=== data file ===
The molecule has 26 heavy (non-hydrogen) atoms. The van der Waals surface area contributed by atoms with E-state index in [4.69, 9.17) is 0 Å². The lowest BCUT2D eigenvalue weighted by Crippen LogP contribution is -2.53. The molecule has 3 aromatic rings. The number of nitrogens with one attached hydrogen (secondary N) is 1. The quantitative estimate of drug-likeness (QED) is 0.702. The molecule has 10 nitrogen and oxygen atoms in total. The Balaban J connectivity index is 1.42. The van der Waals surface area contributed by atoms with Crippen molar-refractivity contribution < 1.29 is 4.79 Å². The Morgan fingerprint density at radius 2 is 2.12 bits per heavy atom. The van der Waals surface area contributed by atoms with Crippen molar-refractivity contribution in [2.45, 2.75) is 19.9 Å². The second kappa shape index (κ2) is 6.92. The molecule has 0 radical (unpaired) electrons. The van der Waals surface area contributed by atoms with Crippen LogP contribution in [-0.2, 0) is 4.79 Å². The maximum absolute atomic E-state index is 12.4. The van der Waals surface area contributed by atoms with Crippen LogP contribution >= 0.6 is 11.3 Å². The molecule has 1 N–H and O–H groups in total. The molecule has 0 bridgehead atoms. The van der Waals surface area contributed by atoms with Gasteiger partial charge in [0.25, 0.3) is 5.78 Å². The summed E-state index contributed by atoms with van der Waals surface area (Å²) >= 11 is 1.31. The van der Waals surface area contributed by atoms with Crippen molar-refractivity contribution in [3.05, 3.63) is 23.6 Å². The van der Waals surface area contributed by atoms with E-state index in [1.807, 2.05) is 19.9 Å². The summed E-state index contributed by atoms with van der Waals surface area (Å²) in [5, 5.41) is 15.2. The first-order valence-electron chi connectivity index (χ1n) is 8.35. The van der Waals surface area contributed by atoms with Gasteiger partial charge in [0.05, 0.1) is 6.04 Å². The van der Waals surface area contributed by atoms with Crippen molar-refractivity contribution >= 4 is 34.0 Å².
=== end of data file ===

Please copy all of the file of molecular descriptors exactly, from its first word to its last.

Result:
The molecule has 26 heavy (non-hydrogen) atoms. The van der Waals surface area contributed by atoms with E-state index in [4.69, 9.17) is 0 Å². The lowest BCUT2D eigenvalue weighted by Crippen LogP contribution is -2.53. The molecule has 3 aromatic rings. The number of nitrogens with one attached hydrogen (secondary N) is 1. The quantitative estimate of drug-likeness (QED) is 0.702. The molecule has 10 nitrogen and oxygen atoms in total. The Balaban J connectivity index is 1.42. The van der Waals surface area contributed by atoms with Crippen molar-refractivity contribution < 1.29 is 4.79 Å². The Morgan fingerprint density at radius 2 is 2.12 bits per heavy atom. The van der Waals surface area contributed by atoms with Crippen molar-refractivity contribution in [2.45, 2.75) is 19.9 Å². The second kappa shape index (κ2) is 6.92. The molecule has 0 radical (unpaired) electrons. The van der Waals surface area contributed by atoms with Crippen LogP contribution in [-0.2, 0) is 4.79 Å². The maximum absolute atomic E-state index is 12.4. The van der Waals surface area contributed by atoms with Crippen LogP contribution >= 0.6 is 11.3 Å². The molecule has 1 N–H and O–H groups in total. The molecule has 0 bridgehead atoms. The van der Waals surface area contributed by atoms with Gasteiger partial charge in [0.25, 0.3) is 5.78 Å². The summed E-state index contributed by atoms with van der Waals surface area (Å²) >= 11 is 1.31. The van der Waals surface area contributed by atoms with Crippen molar-refractivity contribution in [3.05, 3.63) is 23.6 Å². The van der Waals surface area contributed by atoms with E-state index in [1.807, 2.05) is 19.9 Å². The summed E-state index contributed by atoms with van der Waals surface area (Å²) in [5, 5.41) is 15.2. The first-order valence-electron chi connectivity index (χ1n) is 8.35. The van der Waals surface area contributed by atoms with Gasteiger partial charge in [0.05, 0.1) is 6.04 Å². The van der Waals surface area contributed by atoms with Crippen molar-refractivity contribution >= 4 is 34.0 Å².